Person:Siward, Earl of Northumbria (1)

Siward "the Stout" Bjornsson, Earl of Northumbria
b.Abt 1000 Denmark
m. Abt 1033
  1. Osbeorn Bulax _____ - Est 1054
  2. Sibyl FitzsiwardAbt 1009 - 1040
  3. Waltheof of Northumbria1050 - 1076
  • HSiward "the Stout" Bjornsson, Earl of NorthumbriaAbt 1000 - 1055
  • WGodiva _____
m. Abt 1044
Facts and Events
Name[1] Siward "the Stout" Bjornsson, Earl of Northumbria
Alt Name[1] Sigurd "Digri" Biornsson
Alt Name Sigeweard _____
Alt Name Grossus _____
Gender Male
Birth[4] Abt 1000 Denmark
Marriage Abt 1033 Northumberland, Englandto Ælfflæd Ealdreds daughter
Title (nobility)[1] 1041 Earl of Northumbria
Marriage Abt 1044 Of, , , Englandto Godiva _____
Death[2][1] 26 Mar 1055 York, Yorkshire, England
Burial[1] York, Yorkshire, EnglandGalmanho Abbey, St Olave's church

 No accepted parents?

Reference Number? Q68366?

the text in this section is copied from an article in Wikipedia

Siward ( or more recently ) or Sigurd was an important earl of 11th-century northern England. The Old Norse nickname Digri and its Latin translation Grossus ("the stout") are given to him by near-contemporary texts. It is possible Siward may have been of Scandinavian or Anglo-Scandinavian origin, perhaps a relative of Earl Ulf, although this is speculative and unclear. He emerged as a powerful regional strongman in England during the reign of Cnut ("Canute the Great", 1016–1035). Cnut was a Scandinavian ruler who conquered England in the 1010s, and Siward was one of the many Scandinavians who came to England in the aftermath of that conquest. Siward subsequently rose to become sub-ruler of most of northern England. From 1033 at the latest Siward was in control of southern Northumbria, that is, present-day Yorkshire, governing as earl on Cnut's behalf.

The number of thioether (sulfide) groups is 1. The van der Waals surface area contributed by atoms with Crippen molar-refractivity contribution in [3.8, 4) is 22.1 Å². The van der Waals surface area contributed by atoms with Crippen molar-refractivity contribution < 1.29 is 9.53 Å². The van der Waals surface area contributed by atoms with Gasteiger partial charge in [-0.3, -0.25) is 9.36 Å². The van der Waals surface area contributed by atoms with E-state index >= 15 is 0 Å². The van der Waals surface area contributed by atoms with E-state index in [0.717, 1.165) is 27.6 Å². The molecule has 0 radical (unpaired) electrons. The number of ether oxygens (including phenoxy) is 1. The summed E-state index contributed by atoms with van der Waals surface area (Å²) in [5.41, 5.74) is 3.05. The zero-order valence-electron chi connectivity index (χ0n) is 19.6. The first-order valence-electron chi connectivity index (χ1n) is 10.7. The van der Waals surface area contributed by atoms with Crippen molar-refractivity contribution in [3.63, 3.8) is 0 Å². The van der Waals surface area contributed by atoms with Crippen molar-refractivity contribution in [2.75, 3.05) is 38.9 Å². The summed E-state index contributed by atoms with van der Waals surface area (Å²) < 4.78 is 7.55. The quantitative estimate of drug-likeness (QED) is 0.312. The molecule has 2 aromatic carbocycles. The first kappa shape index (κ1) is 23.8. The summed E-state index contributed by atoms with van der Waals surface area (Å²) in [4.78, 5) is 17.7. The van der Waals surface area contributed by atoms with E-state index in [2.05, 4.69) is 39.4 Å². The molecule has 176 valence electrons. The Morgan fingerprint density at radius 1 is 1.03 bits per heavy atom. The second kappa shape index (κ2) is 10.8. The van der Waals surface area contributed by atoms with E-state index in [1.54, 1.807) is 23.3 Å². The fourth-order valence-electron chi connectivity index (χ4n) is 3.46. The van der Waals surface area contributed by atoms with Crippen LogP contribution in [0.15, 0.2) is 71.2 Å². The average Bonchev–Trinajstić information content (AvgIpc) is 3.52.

He entrenched his position in northern England by marrying Ælfflæd, the daughter of Ealdred, Earl of Bamburgh. After killing Ealdred's successor Eadulf in 1041, Siward gained control of all Northumbria. He exerted his power in support of Cnut's successors, kings Harthacnut and Edward, assisting them with vital military aid and counsel. He probably gained control of the middle shires of Northampton and Huntingdon by the 1050s, and there is some evidence that he spread Northumbrian control into Cumberland. In the early 1050s Earl Siward turned against the Scottish king Mac Bethad mac Findlaích ("Macbeth"). Despite the death of his son Osbjorn, Siward defeated Mac Bethad in battle in 1054. More than half a millennium later the adventure in Scotland earned him a place in William Shakespeare's Macbeth. Siward died in 1055, leaving one son, Waltheof, who would eventually succeed to Northumbria. St Olave's church in York and nearby Heslington Hill are associated with Siward.

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  1. 1.0 1.1 1.2 1.3 1.4 Siward, Earl of Northumbria, in Wikipedia: The Free Encyclopedia.
  2. Weis, Frederick Lewis; Walter Lee Sheppard; and David Faris. Ancestral roots of certain American colonists, who came to America before 1700: the lineage of Alfred the Great, Charlemagne, Malcolm of Scotland, Robert the Strong, and some of their descendants. (Baltimore, Maryland: Genealogical Pub. Co., 7th Edition c1992)
    p. 95.
  3.   SIWARD (-York 26 Mar 1055, bur Galmanho Monastery [=York St Mary's]), in Cawley, Charles. Medieval Lands: A prosopography of medieval European noble and royal families.
  4. Geschat